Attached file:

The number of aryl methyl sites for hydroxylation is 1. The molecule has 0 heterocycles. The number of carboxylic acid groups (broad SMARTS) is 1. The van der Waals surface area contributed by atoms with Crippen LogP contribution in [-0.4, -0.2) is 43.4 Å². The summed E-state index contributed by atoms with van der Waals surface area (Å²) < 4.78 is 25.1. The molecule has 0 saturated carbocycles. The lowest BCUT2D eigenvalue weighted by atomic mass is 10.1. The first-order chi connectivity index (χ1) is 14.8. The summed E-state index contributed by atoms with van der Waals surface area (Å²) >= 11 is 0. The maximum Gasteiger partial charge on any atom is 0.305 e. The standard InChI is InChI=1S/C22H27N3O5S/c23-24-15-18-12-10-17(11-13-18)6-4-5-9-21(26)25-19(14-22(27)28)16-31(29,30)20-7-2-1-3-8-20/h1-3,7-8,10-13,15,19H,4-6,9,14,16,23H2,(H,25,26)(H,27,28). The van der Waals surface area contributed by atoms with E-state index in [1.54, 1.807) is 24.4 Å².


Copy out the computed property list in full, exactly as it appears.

The number of aryl methyl sites for hydroxylation is 1. The molecule has 0 heterocycles. The number of carboxylic acid groups (broad SMARTS) is 1. The van der Waals surface area contributed by atoms with Crippen LogP contribution in [-0.4, -0.2) is 43.4 Å². The summed E-state index contributed by atoms with van der Waals surface area (Å²) < 4.78 is 25.1. The molecule has 0 saturated carbocycles. The lowest BCUT2D eigenvalue weighted by atomic mass is 10.1. The first-order chi connectivity index (χ1) is 14.8. The summed E-state index contributed by atoms with van der Waals surface area (Å²) >= 11 is 0. The maximum Gasteiger partial charge on any atom is 0.305 e. The standard InChI is InChI=1S/C22H27N3O5S/c23-24-15-18-12-10-17(11-13-18)6-4-5-9-21(26)25-19(14-22(27)28)16-31(29,30)20-7-2-1-3-8-20/h1-3,7-8,10-13,15,19H,4-6,9,14,16,23H2,(H,25,26)(H,27,28). The van der Waals surface area contributed by atoms with E-state index in [1.54, 1.807) is 24.4 Å².